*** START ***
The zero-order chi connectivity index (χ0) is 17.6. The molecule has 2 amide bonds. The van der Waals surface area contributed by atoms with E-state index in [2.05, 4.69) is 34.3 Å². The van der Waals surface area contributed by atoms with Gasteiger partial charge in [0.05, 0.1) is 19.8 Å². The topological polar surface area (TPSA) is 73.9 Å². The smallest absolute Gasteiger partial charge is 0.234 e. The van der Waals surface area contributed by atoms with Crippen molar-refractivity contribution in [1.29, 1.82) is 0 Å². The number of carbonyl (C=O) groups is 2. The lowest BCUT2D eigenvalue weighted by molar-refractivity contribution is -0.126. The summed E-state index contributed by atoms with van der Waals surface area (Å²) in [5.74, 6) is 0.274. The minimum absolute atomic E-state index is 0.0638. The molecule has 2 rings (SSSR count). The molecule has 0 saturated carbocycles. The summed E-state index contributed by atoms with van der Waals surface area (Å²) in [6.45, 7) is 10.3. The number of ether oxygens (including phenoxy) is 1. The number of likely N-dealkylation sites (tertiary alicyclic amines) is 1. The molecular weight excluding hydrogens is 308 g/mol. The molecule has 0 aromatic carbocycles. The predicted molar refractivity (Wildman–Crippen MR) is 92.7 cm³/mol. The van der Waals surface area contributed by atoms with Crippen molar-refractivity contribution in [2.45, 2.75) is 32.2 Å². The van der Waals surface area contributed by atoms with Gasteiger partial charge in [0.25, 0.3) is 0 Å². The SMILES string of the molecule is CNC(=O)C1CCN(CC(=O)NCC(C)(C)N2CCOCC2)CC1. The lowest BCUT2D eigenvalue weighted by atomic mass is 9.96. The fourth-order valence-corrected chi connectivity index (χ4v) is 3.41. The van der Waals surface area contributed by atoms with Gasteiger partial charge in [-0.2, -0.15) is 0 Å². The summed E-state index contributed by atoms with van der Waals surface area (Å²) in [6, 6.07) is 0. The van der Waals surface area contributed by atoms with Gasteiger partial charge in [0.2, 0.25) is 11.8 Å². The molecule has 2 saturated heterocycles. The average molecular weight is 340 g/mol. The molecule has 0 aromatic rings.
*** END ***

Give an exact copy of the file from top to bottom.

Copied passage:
The zero-order chi connectivity index (χ0) is 17.6. The molecule has 2 amide bonds. The van der Waals surface area contributed by atoms with E-state index in [2.05, 4.69) is 34.3 Å². The van der Waals surface area contributed by atoms with Gasteiger partial charge in [0.05, 0.1) is 19.8 Å². The topological polar surface area (TPSA) is 73.9 Å². The smallest absolute Gasteiger partial charge is 0.234 e. The van der Waals surface area contributed by atoms with Crippen molar-refractivity contribution in [1.29, 1.82) is 0 Å². The number of carbonyl (C=O) groups is 2. The lowest BCUT2D eigenvalue weighted by molar-refractivity contribution is -0.126. The summed E-state index contributed by atoms with van der Waals surface area (Å²) in [5.74, 6) is 0.274. The minimum absolute atomic E-state index is 0.0638. The molecule has 2 rings (SSSR count). The molecule has 0 saturated carbocycles. The summed E-state index contributed by atoms with van der Waals surface area (Å²) in [6.45, 7) is 10.3. The number of ether oxygens (including phenoxy) is 1. The number of likely N-dealkylation sites (tertiary alicyclic amines) is 1. The molecular weight excluding hydrogens is 308 g/mol. The molecule has 0 aromatic carbocycles. The predicted molar refractivity (Wildman–Crippen MR) is 92.7 cm³/mol. The van der Waals surface area contributed by atoms with Crippen molar-refractivity contribution in [2.45, 2.75) is 32.2 Å². The van der Waals surface area contributed by atoms with Gasteiger partial charge in [0.25, 0.3) is 0 Å². The SMILES string of the molecule is CNC(=O)C1CCN(CC(=O)NCC(C)(C)N2CCOCC2)CC1. The lowest BCUT2D eigenvalue weighted by atomic mass is 9.96. The fourth-order valence-corrected chi connectivity index (χ4v) is 3.41. The van der Waals surface area contributed by atoms with Gasteiger partial charge in [-0.2, -0.15) is 0 Å². The summed E-state index contributed by atoms with van der Waals surface area (Å²) in [6, 6.07) is 0. The van der Waals surface area contributed by atoms with Gasteiger partial charge in [0.2, 0.25) is 11.8 Å². The molecule has 2 saturated heterocycles. The average molecular weight is 340 g/mol. The molecule has 0 aromatic rings.